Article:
The creative city is a contestable model for urban redevelopment because of its repercussions on displaced members of community, on artists, non-profit organizations, as well as on nearby neighbourhoods of lesser affluence. Downtown Toronto has pockets of redevelopment that have focused on carrying out the creative city model in the hopes of placing Toronto on a national and international competitive scale for talent. The case of the creative city is outlined by Charles Landry who suggests that cities of the future can be better because they can harness the potential of creative employers as well as creative governance to improve city life (Landry xxi). The origin of this model is a positive and hopeful one that could be more successful over time if participants of urban development move forward considering the impacts of the creative city on the ground. Continue reading The Creative City’s Potential for Urban Improvement
I read self-improvement books and articles online sometimes but I’ve never really enjoyed their blinding prospects of staying positive. This one did much better than most in my opinion! Honestly before I wrote this, I went and read some of the reviews on goodreads. It’s a pretty alright book but the content, according to most people, is a repackaging of Buddhism and psychology for today’s young adult audience living by “Western” values. Aside from the fact that Western values are not set in stone, Manson refers to the effects of some American socio/economic trends in recent years; the surplus of economic opportunity, increased amount of media/advertisement that is presented to us, larger platforms on social media. Due to these factors, Manson basically suggests that the average influential young adult has become a person who feels self-entitled and avoids responsibility for their problems.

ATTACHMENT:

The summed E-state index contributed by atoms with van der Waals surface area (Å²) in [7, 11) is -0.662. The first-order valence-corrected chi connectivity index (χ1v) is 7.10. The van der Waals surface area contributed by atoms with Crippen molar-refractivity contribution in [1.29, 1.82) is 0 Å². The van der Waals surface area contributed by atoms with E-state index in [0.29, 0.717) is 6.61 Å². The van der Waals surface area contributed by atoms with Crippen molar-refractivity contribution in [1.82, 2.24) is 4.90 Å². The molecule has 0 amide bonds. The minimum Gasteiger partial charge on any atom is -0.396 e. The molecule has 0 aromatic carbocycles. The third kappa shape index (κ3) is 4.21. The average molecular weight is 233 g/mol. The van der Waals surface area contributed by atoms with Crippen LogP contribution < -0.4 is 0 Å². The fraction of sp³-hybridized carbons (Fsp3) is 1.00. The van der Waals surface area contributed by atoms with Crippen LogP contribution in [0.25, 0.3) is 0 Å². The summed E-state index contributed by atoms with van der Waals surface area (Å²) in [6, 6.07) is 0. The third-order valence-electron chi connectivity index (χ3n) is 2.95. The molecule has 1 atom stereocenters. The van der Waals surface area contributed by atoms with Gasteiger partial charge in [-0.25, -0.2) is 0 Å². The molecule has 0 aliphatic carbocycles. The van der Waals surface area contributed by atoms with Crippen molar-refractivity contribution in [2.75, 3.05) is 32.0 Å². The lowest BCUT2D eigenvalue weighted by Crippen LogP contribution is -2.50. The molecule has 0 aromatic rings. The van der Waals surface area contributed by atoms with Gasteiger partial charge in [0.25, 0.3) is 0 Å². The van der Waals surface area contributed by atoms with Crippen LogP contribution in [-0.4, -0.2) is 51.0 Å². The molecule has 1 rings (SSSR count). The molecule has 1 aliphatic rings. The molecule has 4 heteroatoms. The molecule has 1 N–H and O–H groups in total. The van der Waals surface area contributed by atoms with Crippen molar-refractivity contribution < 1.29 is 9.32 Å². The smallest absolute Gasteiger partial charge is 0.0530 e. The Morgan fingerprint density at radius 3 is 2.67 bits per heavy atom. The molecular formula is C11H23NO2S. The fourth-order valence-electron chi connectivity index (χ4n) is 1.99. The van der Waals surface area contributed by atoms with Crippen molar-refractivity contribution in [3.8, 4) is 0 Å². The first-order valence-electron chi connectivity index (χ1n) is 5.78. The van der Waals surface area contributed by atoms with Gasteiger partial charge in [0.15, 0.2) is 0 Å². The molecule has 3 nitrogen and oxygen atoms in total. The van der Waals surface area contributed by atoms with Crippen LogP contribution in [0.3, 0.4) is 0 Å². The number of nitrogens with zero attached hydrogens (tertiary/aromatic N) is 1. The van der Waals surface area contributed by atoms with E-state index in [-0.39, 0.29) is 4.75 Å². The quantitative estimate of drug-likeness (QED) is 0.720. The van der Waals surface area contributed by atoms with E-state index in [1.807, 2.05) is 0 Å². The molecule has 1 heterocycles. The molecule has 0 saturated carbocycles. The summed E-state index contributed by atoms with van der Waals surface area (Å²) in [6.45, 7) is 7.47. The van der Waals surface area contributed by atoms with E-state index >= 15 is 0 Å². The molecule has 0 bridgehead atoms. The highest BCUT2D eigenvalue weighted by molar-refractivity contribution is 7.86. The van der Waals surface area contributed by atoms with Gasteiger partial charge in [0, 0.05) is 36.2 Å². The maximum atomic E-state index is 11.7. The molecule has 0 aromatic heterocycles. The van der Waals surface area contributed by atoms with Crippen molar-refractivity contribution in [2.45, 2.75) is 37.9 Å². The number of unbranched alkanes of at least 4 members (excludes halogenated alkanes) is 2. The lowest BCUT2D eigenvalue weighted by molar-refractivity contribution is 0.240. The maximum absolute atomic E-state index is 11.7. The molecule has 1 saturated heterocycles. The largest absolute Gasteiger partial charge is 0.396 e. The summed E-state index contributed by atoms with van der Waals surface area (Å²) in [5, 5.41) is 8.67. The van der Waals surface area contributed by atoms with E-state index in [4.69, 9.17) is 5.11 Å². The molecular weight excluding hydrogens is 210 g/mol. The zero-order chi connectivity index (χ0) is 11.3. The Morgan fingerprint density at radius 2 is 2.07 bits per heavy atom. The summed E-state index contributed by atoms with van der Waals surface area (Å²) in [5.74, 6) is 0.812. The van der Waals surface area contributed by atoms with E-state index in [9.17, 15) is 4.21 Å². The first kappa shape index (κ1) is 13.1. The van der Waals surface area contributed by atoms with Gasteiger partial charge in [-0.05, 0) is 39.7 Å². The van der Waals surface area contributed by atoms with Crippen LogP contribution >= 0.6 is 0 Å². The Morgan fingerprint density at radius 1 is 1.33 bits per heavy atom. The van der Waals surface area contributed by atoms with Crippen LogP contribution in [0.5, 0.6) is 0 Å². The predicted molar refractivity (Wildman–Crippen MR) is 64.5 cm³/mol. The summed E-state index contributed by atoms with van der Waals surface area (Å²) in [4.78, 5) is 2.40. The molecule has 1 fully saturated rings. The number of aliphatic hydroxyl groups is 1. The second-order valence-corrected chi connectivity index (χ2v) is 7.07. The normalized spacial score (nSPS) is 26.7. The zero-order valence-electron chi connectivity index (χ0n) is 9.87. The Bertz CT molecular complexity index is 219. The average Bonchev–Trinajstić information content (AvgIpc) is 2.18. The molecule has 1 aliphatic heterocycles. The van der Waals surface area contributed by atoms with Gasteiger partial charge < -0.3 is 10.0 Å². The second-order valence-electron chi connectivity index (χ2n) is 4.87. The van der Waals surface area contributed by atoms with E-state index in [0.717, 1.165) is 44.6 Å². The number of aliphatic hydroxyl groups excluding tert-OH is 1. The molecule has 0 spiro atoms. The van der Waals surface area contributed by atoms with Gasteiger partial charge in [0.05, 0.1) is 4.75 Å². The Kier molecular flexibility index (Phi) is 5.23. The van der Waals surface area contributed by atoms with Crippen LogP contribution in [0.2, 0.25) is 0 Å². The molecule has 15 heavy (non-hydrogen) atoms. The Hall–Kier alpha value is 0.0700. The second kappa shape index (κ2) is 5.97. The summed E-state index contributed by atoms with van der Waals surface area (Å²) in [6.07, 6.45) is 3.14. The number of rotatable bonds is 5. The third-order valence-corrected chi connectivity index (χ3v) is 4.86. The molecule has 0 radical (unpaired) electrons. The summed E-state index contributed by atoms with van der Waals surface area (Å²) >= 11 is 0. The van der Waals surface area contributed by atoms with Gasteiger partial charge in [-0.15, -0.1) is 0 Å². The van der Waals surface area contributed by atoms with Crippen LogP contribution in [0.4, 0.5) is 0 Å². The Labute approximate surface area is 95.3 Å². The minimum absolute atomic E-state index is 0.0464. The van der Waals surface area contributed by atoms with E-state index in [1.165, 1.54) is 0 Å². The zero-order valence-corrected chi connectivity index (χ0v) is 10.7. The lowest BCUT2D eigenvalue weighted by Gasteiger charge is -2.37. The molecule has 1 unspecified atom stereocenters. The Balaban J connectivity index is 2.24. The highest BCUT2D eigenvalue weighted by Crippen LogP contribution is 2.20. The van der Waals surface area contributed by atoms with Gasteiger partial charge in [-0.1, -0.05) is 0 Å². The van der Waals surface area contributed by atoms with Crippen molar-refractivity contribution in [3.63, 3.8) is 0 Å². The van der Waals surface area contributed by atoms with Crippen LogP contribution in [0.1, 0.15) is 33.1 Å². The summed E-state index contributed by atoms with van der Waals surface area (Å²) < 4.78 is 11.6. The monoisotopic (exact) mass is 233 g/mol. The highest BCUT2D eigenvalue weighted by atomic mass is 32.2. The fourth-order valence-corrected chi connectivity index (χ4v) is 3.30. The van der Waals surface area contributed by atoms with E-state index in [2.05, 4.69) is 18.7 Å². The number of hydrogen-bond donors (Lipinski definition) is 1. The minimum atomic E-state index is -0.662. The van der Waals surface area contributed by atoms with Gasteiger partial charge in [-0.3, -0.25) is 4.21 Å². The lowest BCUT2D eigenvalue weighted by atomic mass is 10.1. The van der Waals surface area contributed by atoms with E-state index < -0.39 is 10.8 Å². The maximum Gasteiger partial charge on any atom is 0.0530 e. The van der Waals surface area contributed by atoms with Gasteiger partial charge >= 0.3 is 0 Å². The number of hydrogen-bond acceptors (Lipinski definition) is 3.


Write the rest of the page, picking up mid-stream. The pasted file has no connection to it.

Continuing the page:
Self-entitlement plays out in two ways according to the book (55).
- I am awesome and the rest of you all suck, so I deserve special treatment.
- I suck and the rest of you are all awesome, so I deserve special treatment.
At this point you could basically decide how comfortable you are reading on but hear the rest of the review out or you could just skip to the summarized ideas I’ve compiled below. I’ve read some similar concepts in multiple other books but I like the way Manson packages them all up for a particular audience. The book is structured and organized well. Its language is clear, simple, and unfiltered. Switching between anecdotes, research studies, and personal experiences keeps the narration interesting. The book can be divided into two significant sections: the three subtleties to not giving a f*ck and the five counterintuitive approaches to living a good life. These are summarized as follows.
This article does not mean to say that every anxiety is an unnecessary fear. But unnecessary fears can and do lead to generalized anxiety. The focus will be as such.
I’ve been wondering how to conquer fear. What is fear? Fear is a physiological reaction where the body is signaled to recognize you are in danger. It elevates the activity of the sympathetic nervous system and simultaneously suppresses the activity of the parasympathetic system. This leads to several changes in physiological function that you recognize as distressing. Some of these include constriction of blood vessels, secretion from sweat glands, sped up heart rate, and peristalsis of the digestive tract.
Signals come from the brain. A major area of the brain responsible for our sensation of fear is the amygdala. Other brain regions that are part of the limbic system are also involved in processing and signalling fear. Smell and memory are strongly linked to this system too. The amygdala is the prime center for processing basic emotion that is responsible for our survival. What is known as the “flight or fight” response stems from a working amygdala. An “amygdala hijack” is our body’s way of telling us that we are in danger.
How do we know what to fear? What threatens our survival is fearful. We can fear pain; both physical and emotional.
The Pardoner Uses Religion to Identify Himself as an Orator
Religion plays an important part in The Pardoner’s sense of identity as a great orator. On pretense of working for the church as a Pardoner, the individual behind the official role may sell relics and use his skill as an orator to establish an identity for himself where he can feel needed and can be remembered for his skills. He takes pride in his ability to persuade through rhetoric and makes a profit from it. The Pardoner does not believe it matters what his intentions are because he considers the profession more like a job that will get him food and drink as long as he can convince others to trust him. Making money means he could just buy his way out of sin from someone else so it perpetuates the very idea of greed. This is possibly the whole irony of the Pardoner’s sermon against avarice.
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